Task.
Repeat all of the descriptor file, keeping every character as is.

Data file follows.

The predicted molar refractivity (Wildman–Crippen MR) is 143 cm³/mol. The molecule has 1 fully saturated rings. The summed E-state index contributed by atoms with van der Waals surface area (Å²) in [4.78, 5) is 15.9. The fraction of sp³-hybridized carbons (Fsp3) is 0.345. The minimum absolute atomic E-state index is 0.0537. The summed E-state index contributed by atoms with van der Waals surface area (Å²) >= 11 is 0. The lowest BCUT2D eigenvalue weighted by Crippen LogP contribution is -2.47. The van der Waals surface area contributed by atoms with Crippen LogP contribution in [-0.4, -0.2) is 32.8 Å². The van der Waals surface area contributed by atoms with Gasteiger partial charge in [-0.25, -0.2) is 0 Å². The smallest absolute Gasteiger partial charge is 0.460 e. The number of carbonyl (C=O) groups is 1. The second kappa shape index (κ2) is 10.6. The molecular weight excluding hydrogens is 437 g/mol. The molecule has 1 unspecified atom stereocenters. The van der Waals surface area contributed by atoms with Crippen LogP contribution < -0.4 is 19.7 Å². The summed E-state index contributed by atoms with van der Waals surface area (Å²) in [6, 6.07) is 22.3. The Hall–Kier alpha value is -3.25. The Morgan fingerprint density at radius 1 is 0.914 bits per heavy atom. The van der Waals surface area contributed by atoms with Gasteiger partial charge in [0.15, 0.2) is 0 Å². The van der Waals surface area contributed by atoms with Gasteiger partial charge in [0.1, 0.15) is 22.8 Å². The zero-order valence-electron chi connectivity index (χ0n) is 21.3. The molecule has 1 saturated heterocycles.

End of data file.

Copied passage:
The predicted molar refractivity (Wildman–Crippen MR) is 143 cm³/mol. The molecule has 1 fully saturated rings. The summed E-state index contributed by atoms with van der Waals surface area (Å²) in [4.78, 5) is 15.9. The fraction of sp³-hybridized carbons (Fsp3) is 0.345. The minimum absolute atomic E-state index is 0.0537. The summed E-state index contributed by atoms with van der Waals surface area (Å²) >= 11 is 0. The lowest BCUT2D eigenvalue weighted by Crippen LogP contribution is -2.47. The van der Waals surface area contributed by atoms with Crippen LogP contribution in [-0.4, -0.2) is 32.8 Å². The van der Waals surface area contributed by atoms with Gasteiger partial charge in [-0.25, -0.2) is 0 Å². The smallest absolute Gasteiger partial charge is 0.460 e. The number of carbonyl (C=O) groups is 1. The second kappa shape index (κ2) is 10.6. The molecular weight excluding hydrogens is 437 g/mol. The molecule has 1 unspecified atom stereocenters. The van der Waals surface area contributed by atoms with Crippen LogP contribution < -0.4 is 19.7 Å². The summed E-state index contributed by atoms with van der Waals surface area (Å²) in [6, 6.07) is 22.3. The Hall–Kier alpha value is -3.25. The Morgan fingerprint density at radius 1 is 0.914 bits per heavy atom. The van der Waals surface area contributed by atoms with Gasteiger partial charge in [0.15, 0.2) is 0 Å². The van der Waals surface area contributed by atoms with Gasteiger partial charge in [0.1, 0.15) is 22.8 Å². The zero-order valence-electron chi connectivity index (χ0n) is 21.3. The molecule has 1 saturated heterocycles.